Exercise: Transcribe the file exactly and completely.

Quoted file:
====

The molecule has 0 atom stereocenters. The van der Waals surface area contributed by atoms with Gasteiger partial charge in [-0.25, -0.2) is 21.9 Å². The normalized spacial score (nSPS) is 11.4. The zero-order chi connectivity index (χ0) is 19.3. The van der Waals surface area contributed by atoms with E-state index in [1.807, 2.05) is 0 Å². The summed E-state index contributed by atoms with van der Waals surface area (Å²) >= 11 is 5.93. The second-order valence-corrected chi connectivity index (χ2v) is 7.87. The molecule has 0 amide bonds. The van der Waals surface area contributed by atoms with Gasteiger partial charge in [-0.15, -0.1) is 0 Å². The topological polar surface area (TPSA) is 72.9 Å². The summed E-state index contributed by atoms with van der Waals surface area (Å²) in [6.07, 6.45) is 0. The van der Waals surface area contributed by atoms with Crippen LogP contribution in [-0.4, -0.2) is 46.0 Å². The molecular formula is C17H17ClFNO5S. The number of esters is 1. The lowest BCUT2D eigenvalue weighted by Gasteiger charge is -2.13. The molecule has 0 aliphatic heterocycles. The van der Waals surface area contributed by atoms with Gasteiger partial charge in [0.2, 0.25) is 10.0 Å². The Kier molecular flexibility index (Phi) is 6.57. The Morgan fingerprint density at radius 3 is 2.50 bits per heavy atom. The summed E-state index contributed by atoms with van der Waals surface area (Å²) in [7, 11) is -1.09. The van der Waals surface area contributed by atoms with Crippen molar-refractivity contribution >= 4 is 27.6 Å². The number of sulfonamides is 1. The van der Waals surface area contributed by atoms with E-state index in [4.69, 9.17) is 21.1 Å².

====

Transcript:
The molecule has 0 atom stereocenters. The van der Waals surface area contributed by atoms with Gasteiger partial charge in [-0.25, -0.2) is 21.9 Å². The normalized spacial score (nSPS) is 11.4. The zero-order chi connectivity index (χ0) is 19.3. The van der Waals surface area contributed by atoms with E-state index in [1.807, 2.05) is 0 Å². The summed E-state index contributed by atoms with van der Waals surface area (Å²) >= 11 is 5.93. The second-order valence-corrected chi connectivity index (χ2v) is 7.87. The molecule has 0 amide bonds. The van der Waals surface area contributed by atoms with Gasteiger partial charge in [-0.15, -0.1) is 0 Å². The topological polar surface area (TPSA) is 72.9 Å². The summed E-state index contributed by atoms with van der Waals surface area (Å²) in [6.07, 6.45) is 0. The van der Waals surface area contributed by atoms with Crippen LogP contribution in [-0.4, -0.2) is 46.0 Å². The molecular formula is C17H17ClFNO5S. The number of esters is 1. The lowest BCUT2D eigenvalue weighted by Gasteiger charge is -2.13. The molecule has 0 aliphatic heterocycles. The van der Waals surface area contributed by atoms with Gasteiger partial charge in [0.2, 0.25) is 10.0 Å². The Kier molecular flexibility index (Phi) is 6.57. The Morgan fingerprint density at radius 3 is 2.50 bits per heavy atom. The summed E-state index contributed by atoms with van der Waals surface area (Å²) in [7, 11) is -1.09. The van der Waals surface area contributed by atoms with Crippen molar-refractivity contribution >= 4 is 27.6 Å². The number of sulfonamides is 1. The van der Waals surface area contributed by atoms with E-state index in [4.69, 9.17) is 21.1 Å².